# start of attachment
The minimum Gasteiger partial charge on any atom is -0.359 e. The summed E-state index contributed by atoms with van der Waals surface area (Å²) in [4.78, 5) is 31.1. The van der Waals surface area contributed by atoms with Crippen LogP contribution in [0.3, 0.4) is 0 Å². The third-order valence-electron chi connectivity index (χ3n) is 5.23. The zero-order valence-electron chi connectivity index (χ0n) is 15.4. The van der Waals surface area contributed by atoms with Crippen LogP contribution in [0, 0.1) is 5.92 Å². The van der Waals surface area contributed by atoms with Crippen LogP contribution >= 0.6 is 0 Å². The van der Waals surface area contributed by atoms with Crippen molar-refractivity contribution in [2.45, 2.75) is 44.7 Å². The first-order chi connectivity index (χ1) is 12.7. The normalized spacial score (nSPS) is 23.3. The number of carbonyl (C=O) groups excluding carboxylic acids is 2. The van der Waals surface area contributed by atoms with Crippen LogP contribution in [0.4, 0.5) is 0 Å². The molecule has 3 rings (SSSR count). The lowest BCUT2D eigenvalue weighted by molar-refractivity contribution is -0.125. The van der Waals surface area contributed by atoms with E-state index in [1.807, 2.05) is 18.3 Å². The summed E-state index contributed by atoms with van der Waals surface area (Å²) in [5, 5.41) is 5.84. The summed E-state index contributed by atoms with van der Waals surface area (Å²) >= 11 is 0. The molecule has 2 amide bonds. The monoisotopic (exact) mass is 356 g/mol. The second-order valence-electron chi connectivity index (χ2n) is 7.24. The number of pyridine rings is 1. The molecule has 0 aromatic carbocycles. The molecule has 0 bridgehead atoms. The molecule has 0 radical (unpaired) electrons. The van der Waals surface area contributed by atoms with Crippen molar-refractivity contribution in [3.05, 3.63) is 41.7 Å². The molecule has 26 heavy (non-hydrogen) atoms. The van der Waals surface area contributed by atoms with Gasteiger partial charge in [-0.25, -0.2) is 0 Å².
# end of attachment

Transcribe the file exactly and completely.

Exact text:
The minimum Gasteiger partial charge on any atom is -0.359 e. The summed E-state index contributed by atoms with van der Waals surface area (Å²) in [4.78, 5) is 31.1. The van der Waals surface area contributed by atoms with Crippen LogP contribution in [0.3, 0.4) is 0 Å². The third-order valence-electron chi connectivity index (χ3n) is 5.23. The zero-order valence-electron chi connectivity index (χ0n) is 15.4. The van der Waals surface area contributed by atoms with Crippen LogP contribution in [0, 0.1) is 5.92 Å². The van der Waals surface area contributed by atoms with Crippen LogP contribution >= 0.6 is 0 Å². The van der Waals surface area contributed by atoms with Crippen molar-refractivity contribution in [2.45, 2.75) is 44.7 Å². The first-order chi connectivity index (χ1) is 12.7. The normalized spacial score (nSPS) is 23.3. The number of carbonyl (C=O) groups excluding carboxylic acids is 2. The van der Waals surface area contributed by atoms with Crippen LogP contribution in [0.4, 0.5) is 0 Å². The molecule has 3 rings (SSSR count). The lowest BCUT2D eigenvalue weighted by molar-refractivity contribution is -0.125. The van der Waals surface area contributed by atoms with E-state index in [1.807, 2.05) is 18.3 Å². The summed E-state index contributed by atoms with van der Waals surface area (Å²) in [5, 5.41) is 5.84. The summed E-state index contributed by atoms with van der Waals surface area (Å²) >= 11 is 0. The molecule has 2 amide bonds. The monoisotopic (exact) mass is 356 g/mol. The second-order valence-electron chi connectivity index (χ2n) is 7.24. The number of pyridine rings is 1. The molecule has 0 aromatic carbocycles. The molecule has 0 bridgehead atoms. The molecule has 0 radical (unpaired) electrons. The van der Waals surface area contributed by atoms with Crippen molar-refractivity contribution in [3.05, 3.63) is 41.7 Å². The molecule has 26 heavy (non-hydrogen) atoms. The van der Waals surface area contributed by atoms with Gasteiger partial charge in [-0.25, -0.2) is 0 Å².